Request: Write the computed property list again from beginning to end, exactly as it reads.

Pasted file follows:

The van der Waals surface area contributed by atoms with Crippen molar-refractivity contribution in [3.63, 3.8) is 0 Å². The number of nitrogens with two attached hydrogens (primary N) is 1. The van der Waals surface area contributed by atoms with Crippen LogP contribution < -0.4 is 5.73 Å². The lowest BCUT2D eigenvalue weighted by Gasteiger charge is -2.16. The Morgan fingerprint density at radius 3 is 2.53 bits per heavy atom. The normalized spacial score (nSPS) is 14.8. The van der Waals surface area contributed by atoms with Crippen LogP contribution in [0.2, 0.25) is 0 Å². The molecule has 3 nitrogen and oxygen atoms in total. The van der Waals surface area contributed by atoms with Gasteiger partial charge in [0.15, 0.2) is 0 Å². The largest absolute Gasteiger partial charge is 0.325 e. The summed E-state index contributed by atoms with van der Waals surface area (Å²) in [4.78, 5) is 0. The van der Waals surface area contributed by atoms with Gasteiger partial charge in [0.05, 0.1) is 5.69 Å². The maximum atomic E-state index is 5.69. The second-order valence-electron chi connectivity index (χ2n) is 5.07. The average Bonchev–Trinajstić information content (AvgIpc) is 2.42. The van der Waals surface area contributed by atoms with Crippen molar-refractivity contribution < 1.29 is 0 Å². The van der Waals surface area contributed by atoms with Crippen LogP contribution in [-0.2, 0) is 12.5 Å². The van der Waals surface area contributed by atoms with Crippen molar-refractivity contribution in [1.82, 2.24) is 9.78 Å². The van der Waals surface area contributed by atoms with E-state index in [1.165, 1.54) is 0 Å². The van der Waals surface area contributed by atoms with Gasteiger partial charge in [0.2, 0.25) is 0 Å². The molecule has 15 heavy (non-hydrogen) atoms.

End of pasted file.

The van der Waals surface area contributed by atoms with Crippen molar-refractivity contribution in [3.63, 3.8) is 0 Å². The number of nitrogens with two attached hydrogens (primary N) is 1. The van der Waals surface area contributed by atoms with Crippen LogP contribution < -0.4 is 5.73 Å². The lowest BCUT2D eigenvalue weighted by Gasteiger charge is -2.16. The Morgan fingerprint density at radius 3 is 2.53 bits per heavy atom. The normalized spacial score (nSPS) is 14.8. The van der Waals surface area contributed by atoms with Crippen LogP contribution in [0.2, 0.25) is 0 Å². The molecule has 3 nitrogen and oxygen atoms in total. The van der Waals surface area contributed by atoms with Gasteiger partial charge in [0.15, 0.2) is 0 Å². The largest absolute Gasteiger partial charge is 0.325 e. The summed E-state index contributed by atoms with van der Waals surface area (Å²) in [4.78, 5) is 0. The van der Waals surface area contributed by atoms with Gasteiger partial charge in [0.05, 0.1) is 5.69 Å². The maximum atomic E-state index is 5.69. The second-order valence-electron chi connectivity index (χ2n) is 5.07. The average Bonchev–Trinajstić information content (AvgIpc) is 2.42. The van der Waals surface area contributed by atoms with Crippen molar-refractivity contribution < 1.29 is 0 Å². The van der Waals surface area contributed by atoms with Crippen LogP contribution in [-0.2, 0) is 12.5 Å². The van der Waals surface area contributed by atoms with Crippen molar-refractivity contribution in [1.82, 2.24) is 9.78 Å². The van der Waals surface area contributed by atoms with E-state index in [1.165, 1.54) is 0 Å². The van der Waals surface area contributed by atoms with Gasteiger partial charge in [0.2, 0.25) is 0 Å². The molecule has 15 heavy (non-hydrogen) atoms.